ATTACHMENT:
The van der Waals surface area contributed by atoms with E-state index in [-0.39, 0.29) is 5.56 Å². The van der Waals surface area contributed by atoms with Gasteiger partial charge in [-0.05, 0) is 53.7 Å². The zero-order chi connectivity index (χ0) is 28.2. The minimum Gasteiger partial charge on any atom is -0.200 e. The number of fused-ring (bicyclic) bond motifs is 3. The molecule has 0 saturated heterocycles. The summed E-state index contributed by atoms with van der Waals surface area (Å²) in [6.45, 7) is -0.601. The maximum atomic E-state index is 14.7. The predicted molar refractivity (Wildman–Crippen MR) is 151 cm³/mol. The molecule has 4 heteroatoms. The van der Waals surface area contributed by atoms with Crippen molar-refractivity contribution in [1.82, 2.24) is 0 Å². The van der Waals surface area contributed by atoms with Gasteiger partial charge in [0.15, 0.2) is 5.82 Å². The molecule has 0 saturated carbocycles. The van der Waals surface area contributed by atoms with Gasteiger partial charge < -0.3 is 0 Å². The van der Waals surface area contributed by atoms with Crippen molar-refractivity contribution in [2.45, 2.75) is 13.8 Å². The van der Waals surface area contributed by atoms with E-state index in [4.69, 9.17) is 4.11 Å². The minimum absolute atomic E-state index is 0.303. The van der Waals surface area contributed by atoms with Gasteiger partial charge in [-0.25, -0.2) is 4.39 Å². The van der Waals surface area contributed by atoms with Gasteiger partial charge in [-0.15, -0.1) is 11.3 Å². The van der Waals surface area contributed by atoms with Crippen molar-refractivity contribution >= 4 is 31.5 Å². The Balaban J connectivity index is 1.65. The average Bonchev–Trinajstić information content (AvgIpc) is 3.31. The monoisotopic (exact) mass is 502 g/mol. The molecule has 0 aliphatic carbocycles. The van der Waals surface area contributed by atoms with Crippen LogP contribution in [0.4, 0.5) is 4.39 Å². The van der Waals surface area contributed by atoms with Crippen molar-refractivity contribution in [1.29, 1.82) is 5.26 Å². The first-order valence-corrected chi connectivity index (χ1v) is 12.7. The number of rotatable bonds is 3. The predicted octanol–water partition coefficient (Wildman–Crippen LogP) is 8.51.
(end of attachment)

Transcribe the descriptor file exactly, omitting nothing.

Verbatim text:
The van der Waals surface area contributed by atoms with E-state index in [-0.39, 0.29) is 5.56 Å². The van der Waals surface area contributed by atoms with Gasteiger partial charge in [-0.05, 0) is 53.7 Å². The zero-order chi connectivity index (χ0) is 28.2. The minimum Gasteiger partial charge on any atom is -0.200 e. The number of fused-ring (bicyclic) bond motifs is 3. The molecule has 0 saturated heterocycles. The summed E-state index contributed by atoms with van der Waals surface area (Å²) in [6.45, 7) is -0.601. The maximum atomic E-state index is 14.7. The predicted molar refractivity (Wildman–Crippen MR) is 151 cm³/mol. The molecule has 4 heteroatoms. The van der Waals surface area contributed by atoms with Crippen molar-refractivity contribution in [1.82, 2.24) is 0 Å². The van der Waals surface area contributed by atoms with Gasteiger partial charge in [0.15, 0.2) is 5.82 Å². The molecule has 0 saturated carbocycles. The van der Waals surface area contributed by atoms with Gasteiger partial charge < -0.3 is 0 Å². The van der Waals surface area contributed by atoms with Crippen molar-refractivity contribution in [2.45, 2.75) is 13.8 Å². The van der Waals surface area contributed by atoms with E-state index in [4.69, 9.17) is 4.11 Å². The minimum absolute atomic E-state index is 0.303. The van der Waals surface area contributed by atoms with Gasteiger partial charge in [-0.25, -0.2) is 4.39 Å². The van der Waals surface area contributed by atoms with Gasteiger partial charge in [-0.15, -0.1) is 11.3 Å². The van der Waals surface area contributed by atoms with Crippen molar-refractivity contribution >= 4 is 31.5 Å². The Balaban J connectivity index is 1.65. The average Bonchev–Trinajstić information content (AvgIpc) is 3.31. The monoisotopic (exact) mass is 502 g/mol. The molecule has 0 aliphatic carbocycles. The van der Waals surface area contributed by atoms with Crippen LogP contribution in [0.4, 0.5) is 4.39 Å². The van der Waals surface area contributed by atoms with Crippen molar-refractivity contribution in [1.29, 1.82) is 5.26 Å². The first-order valence-corrected chi connectivity index (χ1v) is 12.7. The number of rotatable bonds is 3. The predicted octanol–water partition coefficient (Wildman–Crippen LogP) is 8.51.